Ergot Alkaloids (EAs) belong to a large class of mycotoxins. They are primarily produced by fungi in the genera Claviceps and Epichloë, although Claviceps purpurea is responsible for most of the impacts on humans. EAs are most common in rye, but can be found in any cereal grain. The toxins were a significant problem in the middle ages, but modern agricultural techniques mean that exposure to enough EAs to cause symptoms is extremely rare.1,2 Sources Many fungi produce ergot alkaloids in many different plant hosts. Humans are impacted most by species of Claviceps, which infect seeds of grasses. The most problematic species is C. purpurea (see FFF#061), which infects rye. A variety of other species infect cereal grains but cause less contamination. Livestock can be sickened by infected grain or by ergot alkaloids produced by endophytes in pasture grasses, most notably by Epichloë coenophiala.1–3 This post focuses on Claviceps and...
Fungus Fact Friday
You are undoubtedly familiar with this mushroom, even if you recognize neither its scientific name, Amanita muscaria, nor its common name, “The Fly Agaric.” If the word “mushroom” does not immediately bring this fungus to mind, then the word “toadstool” probably does. You have certainly encountered A. muscaria’s distinctive red cap with white spots in a variety of visual art forms. This toadstool frequently pops up in paintings, cartoons, video games, movies, and decorations. Essentially, A. muscaria is the default mushroom that people (in Western societies, anyway) think of when they hear the word “mushroom” – the type specimen for mushrooms, if you will. This is probably best illustrated by the Wikipedia page for “Mushroom,” which features a prominent picture of the photogenic Fly Agaric. Morphology Amanita muscaria produces large, umbrella-shaped agaric mushrooms with a circular, brightly colored pileus and a central, white stipe. The pileus ranges in size from...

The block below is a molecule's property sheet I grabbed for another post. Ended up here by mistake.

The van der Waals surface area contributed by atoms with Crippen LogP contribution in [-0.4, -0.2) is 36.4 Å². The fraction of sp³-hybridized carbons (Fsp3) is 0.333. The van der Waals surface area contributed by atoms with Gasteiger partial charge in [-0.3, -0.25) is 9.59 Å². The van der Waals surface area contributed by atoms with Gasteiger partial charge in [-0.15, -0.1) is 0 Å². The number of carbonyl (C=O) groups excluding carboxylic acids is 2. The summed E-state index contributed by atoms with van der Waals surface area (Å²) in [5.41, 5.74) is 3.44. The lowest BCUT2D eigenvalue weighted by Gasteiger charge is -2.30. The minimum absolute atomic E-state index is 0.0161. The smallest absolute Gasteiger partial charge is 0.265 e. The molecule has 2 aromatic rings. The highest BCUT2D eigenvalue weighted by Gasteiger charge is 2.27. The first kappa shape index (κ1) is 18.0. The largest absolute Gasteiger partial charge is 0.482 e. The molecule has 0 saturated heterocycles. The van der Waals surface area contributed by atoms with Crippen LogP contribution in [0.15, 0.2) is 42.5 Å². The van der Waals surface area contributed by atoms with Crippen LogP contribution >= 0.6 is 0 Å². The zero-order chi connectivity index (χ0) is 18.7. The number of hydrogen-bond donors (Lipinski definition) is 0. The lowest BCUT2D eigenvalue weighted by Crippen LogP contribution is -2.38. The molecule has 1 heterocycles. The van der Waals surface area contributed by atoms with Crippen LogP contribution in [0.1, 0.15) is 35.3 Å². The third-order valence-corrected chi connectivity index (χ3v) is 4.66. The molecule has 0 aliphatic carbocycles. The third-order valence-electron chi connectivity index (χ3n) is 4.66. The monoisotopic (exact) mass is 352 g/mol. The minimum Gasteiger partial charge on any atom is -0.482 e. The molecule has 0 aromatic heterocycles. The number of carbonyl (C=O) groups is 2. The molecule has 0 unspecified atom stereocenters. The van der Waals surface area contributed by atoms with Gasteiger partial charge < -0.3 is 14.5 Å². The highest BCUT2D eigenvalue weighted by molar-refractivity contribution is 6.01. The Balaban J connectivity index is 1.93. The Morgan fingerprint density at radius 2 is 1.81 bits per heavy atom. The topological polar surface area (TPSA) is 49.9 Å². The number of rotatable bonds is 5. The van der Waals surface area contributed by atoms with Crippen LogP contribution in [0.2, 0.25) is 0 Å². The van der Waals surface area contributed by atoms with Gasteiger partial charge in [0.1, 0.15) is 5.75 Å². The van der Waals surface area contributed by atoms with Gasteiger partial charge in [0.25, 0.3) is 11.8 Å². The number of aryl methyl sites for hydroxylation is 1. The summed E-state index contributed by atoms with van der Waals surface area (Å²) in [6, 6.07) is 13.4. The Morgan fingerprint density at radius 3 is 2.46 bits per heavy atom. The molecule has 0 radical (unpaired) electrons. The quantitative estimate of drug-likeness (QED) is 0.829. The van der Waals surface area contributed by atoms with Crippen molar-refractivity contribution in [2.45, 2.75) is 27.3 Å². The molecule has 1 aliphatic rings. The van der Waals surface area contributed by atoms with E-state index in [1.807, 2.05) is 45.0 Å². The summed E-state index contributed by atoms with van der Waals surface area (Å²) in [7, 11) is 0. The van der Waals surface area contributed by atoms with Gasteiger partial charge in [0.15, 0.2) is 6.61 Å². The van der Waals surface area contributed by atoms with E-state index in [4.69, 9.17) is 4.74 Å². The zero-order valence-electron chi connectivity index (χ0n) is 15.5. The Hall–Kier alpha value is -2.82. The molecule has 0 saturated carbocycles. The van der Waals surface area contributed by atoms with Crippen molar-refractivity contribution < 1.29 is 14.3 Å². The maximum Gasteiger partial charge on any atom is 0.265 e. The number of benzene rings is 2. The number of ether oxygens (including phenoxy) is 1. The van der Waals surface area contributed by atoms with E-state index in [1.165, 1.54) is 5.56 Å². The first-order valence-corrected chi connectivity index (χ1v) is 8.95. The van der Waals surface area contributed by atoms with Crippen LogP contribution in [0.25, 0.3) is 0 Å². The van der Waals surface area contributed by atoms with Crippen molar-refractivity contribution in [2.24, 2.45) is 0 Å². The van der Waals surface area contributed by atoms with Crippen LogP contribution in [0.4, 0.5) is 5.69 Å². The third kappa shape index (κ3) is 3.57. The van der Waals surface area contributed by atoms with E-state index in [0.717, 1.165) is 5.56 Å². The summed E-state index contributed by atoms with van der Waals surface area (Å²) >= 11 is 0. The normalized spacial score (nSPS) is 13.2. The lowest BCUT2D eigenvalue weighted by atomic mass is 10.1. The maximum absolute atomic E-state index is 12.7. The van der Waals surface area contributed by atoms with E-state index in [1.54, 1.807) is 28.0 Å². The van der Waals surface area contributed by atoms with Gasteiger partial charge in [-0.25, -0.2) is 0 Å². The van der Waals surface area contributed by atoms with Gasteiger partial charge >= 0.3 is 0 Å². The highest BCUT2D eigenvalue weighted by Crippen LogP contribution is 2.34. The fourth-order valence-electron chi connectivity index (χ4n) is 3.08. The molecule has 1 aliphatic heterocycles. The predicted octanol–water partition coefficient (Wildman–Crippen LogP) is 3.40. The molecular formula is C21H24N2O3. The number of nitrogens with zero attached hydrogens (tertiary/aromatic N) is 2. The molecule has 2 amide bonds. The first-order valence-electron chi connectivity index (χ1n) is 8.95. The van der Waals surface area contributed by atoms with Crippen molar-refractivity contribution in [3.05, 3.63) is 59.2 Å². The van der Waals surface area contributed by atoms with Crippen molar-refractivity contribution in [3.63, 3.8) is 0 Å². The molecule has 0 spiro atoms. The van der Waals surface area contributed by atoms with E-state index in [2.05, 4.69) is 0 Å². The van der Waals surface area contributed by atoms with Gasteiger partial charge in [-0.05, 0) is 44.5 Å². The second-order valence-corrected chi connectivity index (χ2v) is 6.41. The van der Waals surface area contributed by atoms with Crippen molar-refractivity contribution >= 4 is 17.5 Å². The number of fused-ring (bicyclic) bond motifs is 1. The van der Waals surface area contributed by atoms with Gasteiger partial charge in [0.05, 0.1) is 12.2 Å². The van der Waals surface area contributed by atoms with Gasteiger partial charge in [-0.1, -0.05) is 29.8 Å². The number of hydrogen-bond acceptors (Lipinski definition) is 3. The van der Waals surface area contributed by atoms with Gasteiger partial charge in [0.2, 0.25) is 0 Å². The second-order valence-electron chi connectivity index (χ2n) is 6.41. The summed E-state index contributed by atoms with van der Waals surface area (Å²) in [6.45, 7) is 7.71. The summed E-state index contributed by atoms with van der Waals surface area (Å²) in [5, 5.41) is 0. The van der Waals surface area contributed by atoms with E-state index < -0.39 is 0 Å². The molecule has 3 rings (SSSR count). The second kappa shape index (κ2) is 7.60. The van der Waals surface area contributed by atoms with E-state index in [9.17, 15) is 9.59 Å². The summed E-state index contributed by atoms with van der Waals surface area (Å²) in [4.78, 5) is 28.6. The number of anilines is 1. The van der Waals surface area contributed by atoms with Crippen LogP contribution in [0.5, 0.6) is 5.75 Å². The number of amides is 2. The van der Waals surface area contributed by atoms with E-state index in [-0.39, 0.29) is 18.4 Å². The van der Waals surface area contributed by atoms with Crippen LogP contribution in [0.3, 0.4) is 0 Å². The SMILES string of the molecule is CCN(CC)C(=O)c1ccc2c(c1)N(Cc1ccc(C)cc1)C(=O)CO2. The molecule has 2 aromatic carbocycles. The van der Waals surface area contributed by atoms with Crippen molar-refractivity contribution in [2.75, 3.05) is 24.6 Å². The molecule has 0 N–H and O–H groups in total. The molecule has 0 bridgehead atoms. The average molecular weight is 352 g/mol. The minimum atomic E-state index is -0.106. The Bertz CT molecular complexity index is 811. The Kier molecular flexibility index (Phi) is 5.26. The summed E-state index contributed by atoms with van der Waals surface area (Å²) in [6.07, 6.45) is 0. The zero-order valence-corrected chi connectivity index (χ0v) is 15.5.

Unlike most other mycotoxins found in food, the ochratoxins are primarily produced during food storage. Fungi in the genera Aspergillus and Penicillium are common molds that decompose a variety of foods, from grains to coffee to grapes. In the process, many of those fungi produce ochratoxins, which can damage the kidneys and cause cancer in many animals. Ochratoxins presumably impact humans the same way, but researchers have so far been unable to directly link ochratoxins to any human disease. This is probably because human consumption of ochratoxins is usually very low.
Zearalenone is a fascinating mycotoxin produced by Fusarium species. It is the only mycotoxin that mimics the effects of the hormone estrogen. In high doses, it causes sexual organs to develop incorrectly. Pigs are the most susceptible animals and suffer estrogenism and vulvovaginitis when exposed to high levels of zearalenone. The toxin is present in many grain-based foods intended for human consumption, but usually at very low levels. As a result, zearalenone is generally harmless to humans.